Distinguished EU Ambassadors, Special Representatives, Heads of CSDP missions, dear all,
Thank you for the invitation to the EU Ambassador's Conference 2022. I am delighted to address such an influential audience.
We all here today share the aim of making the EU ever stronger as a global actor. We want a unified, powerful EU that uses all its tools to advance its foreign and security policy objectives and is also internally resilient to shocks.
During the past six months, the EU has been just that.
My main message today is that we should build on the leadership that the European Union has shown in its response to Russian brutal aggression in Ukraine.
In February, the EU, more or less within one week, condemned Russia’s aggression, imposed sanctions, closed airspace to Russian aircraft, and decided to deliver defence material to Ukraine.
Since then the EU has continued to exercise its economic, defense and political power. The member states are bolstering European defense capabilities. For the first time, the EU has sent arms assistance to a partner country. Granting Ukraine EU candidate status sent a strong political signal on our firm support for Ukraine’s European path.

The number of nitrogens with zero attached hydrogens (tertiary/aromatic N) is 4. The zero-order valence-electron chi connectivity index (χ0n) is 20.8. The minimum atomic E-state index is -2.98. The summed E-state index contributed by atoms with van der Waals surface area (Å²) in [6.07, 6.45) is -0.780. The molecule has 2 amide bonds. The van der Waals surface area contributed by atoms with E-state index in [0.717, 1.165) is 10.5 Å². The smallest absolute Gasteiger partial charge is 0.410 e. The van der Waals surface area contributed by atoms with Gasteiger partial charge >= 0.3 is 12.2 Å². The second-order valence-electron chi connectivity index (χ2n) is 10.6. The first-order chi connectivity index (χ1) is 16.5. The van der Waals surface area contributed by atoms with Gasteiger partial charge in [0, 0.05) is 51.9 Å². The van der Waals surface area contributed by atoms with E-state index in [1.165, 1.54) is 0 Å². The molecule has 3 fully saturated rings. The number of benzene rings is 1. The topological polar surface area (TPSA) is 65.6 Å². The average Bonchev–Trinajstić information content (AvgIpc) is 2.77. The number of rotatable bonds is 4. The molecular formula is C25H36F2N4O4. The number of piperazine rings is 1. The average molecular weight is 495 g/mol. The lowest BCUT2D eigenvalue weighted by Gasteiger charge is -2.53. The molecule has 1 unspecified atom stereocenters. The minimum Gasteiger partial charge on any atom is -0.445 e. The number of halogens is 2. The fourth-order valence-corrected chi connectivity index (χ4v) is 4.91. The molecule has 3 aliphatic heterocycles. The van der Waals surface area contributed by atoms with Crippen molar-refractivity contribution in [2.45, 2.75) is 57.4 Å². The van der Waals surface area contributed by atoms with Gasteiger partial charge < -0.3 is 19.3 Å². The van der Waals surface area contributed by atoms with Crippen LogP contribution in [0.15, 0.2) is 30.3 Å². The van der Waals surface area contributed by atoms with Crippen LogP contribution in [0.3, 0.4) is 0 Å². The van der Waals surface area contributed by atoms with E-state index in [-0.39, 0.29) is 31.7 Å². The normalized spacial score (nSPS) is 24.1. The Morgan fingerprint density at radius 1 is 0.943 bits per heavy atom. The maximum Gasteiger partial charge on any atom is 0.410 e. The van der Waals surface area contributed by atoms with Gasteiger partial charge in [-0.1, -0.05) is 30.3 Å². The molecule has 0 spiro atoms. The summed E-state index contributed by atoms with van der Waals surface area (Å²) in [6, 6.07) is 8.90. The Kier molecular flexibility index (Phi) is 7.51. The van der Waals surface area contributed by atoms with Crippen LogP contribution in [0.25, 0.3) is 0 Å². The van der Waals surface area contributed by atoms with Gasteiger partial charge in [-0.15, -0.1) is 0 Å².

Now we need to step up action on our own resilience and end our dependency on Russian energy and raw materials. Focus must be on green transition. Fossil fuels belong to the past.
In the coming winter Russia will try to use every possible opportunity to divide us. We need to remain united.
Most importantly, we must remain firm on our support to Ukraine - as long as it is needed.
Finland has applied for NATO membership, together with Sweden. What led us to apply? I have based my own assessment on five factors that have implications to our security environment.
First, Russia takes increased risks compared to previous conflicts in Georgia, Crimea and eastern Ukraine. We must be prepared for further escalation.